My final Assembly speech for 2017

November 29, 2017

In my final speech to the Assembly this year I reflected on a few things that really made 2017 for me: marriage equality, voluntary assisted dying and a special lady called Cherie.
It was important to put on the record my thanks to my extraordinary team - Maddie, Josh, Jemma and Minuri - who've really helped me find my feet during this first year. And, of course, thank you to the people of Ginninderra for your continued trust and support. It remains truly humbling to represent the home I love so much in the city I love so much.


Here's the transcript:

What a year it has been! It is too difficult to reflect on everything that has made this year what it is, so I will be reflecting on just a few things that have really made an impression on me. It is particularly meaningful that, in respect of two of the issues I am reflecting on, today actually has turned out to be a historic day.

Today a law for marriage equality passed the Senate, following an incredible, clear, positive vote two weeks ago to this day. There is one more important step to go, but what happened today alone is momentous. I know I have come into this place on the back of so much work by previous Labor governments. It is especially humbling in this year to be part of this government that has led the way in uniting the city and in uniting this country on such an important vote and to finally see marriage equality.

Also, today Victoria became the first jurisdiction in Australia to legislate for voluntary assisted dying. This is an incredibly important issue to me, but the issue of end of life choices was incredibly important to my predecessor, Mary Porter, too. I am proud to continue this work and the attention that I, together with the support of my Labor and Greens colleagues, have brought to the issue this year. I promise to keep working on this. Victoria’s legislation is important for pretty obvious reasons, but one of the reasons it is so important is that it further underlines how ridiculous it is, how unacceptable it is, how inexcusable it is that the federal parliament allows legislation to continue to operate which restricts the right of the ACT to determine its own policy in this area.

In my inaugural speech just under a year ago I said that continuing to have conversations is critical in this job, whether letters, at stalls or on Facebook. I get more correspondence each day than I can keep up with, which is a happy problem. I remain committed to keep personally replying to each person who takes the time to write to me. The problems that we help solve each day, day to day, really are the bread and butter of being an MLA.

It is through a street stall that I had one of the most meaningful and fulfilling interactions this year. In April I met Cherie, who did not have a job. In fact, she had not worked for a very long time. She approached me for help in finding a job. Frankly, I had no idea what to do. I was not sure if I would be able to help her, but I promised her that I would go down every avenue. I believed in her. After a few dead ends, which I acknowledge, I managed to encourage Cherie to apply for the Ginninderry SPARK childcare program. The long and the short of it is that she did and I am so proud to report that Cherie kept in touch every few weeks throughout the program, that she graduated from that program earlier this month and that she has found employment. We have a lot to be proud of in this place, especially as a government, but Cherie’s journey will always hold a special place for me.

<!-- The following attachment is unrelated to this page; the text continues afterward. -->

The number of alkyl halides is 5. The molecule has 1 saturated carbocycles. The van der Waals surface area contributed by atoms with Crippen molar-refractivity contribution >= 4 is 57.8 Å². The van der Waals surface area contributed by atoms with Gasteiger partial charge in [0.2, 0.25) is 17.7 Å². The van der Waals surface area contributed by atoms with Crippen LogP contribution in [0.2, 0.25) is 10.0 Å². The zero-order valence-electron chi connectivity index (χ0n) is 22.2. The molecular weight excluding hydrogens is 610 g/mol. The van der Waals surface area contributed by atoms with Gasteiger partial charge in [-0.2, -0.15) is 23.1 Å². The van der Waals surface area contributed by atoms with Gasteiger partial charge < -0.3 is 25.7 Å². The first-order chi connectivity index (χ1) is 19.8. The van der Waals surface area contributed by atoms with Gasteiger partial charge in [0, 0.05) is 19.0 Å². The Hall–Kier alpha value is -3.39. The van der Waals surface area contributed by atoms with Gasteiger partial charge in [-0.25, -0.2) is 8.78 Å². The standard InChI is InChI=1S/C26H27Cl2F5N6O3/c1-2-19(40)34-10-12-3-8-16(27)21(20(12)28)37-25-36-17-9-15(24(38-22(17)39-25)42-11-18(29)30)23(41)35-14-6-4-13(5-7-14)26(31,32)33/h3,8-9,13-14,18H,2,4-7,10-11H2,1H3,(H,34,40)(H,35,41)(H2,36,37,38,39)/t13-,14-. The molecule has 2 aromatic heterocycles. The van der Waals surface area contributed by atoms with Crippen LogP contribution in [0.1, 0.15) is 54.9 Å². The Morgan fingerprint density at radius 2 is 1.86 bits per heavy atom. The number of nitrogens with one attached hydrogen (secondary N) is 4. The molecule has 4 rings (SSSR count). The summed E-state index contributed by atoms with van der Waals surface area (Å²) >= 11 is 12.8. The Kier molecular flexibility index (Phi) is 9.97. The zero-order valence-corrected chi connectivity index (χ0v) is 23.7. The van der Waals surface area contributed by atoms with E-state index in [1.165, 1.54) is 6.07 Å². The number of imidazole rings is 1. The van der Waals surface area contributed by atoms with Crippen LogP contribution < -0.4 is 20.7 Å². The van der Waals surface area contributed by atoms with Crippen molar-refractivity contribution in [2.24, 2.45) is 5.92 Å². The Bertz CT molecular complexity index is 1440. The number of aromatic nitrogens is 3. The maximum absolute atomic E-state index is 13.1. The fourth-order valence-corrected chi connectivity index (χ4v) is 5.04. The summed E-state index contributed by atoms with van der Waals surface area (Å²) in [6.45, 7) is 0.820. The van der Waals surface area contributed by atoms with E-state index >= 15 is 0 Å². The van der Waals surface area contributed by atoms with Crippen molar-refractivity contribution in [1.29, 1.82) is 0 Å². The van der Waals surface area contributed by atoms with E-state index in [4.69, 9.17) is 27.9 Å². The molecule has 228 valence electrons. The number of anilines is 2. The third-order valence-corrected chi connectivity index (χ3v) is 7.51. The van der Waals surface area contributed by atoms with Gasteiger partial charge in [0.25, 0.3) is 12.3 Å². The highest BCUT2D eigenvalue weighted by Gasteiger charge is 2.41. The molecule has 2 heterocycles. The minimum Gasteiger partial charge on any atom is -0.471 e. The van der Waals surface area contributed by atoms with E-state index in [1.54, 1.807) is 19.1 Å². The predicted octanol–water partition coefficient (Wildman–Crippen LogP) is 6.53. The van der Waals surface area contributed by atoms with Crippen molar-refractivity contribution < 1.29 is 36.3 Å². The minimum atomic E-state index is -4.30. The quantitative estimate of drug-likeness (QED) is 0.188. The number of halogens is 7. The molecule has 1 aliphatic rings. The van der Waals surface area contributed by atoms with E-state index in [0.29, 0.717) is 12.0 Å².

There is an enormous number of people who helped me to be an effective local member. I would particularly like to acknowledge everyone within the Office of the Legislative Assembly for their support and for fielding my weird and wonderful questions. I especially wish Max all the best in his retirement.

Thank you to my colleagues throughout this chamber for working largely collegiately and making it an interesting place, especially in committees. I also single out my fellow whips and you, Madam Speaker. Clearly, I have spent too much time with you all, as I have grown rather fond of everyone.

To my staff, Maddie, Josh, Minuri, Jemma, intern Jacob and work experience student Andrew, you are the brains and the patience behind the Tara Cheyne operation. You really do make all the difference. I could not ask for a better or more supportive team. For you to have had my back throughout this year has meant the world.

Finally, thank you to the constituents of Ginninderra. As I said in my inaugural speech, it is enormously humbling to be a representative of the home I love so much in the city I love so much. It remains an honour and a privilege to be here, and there is more work to do.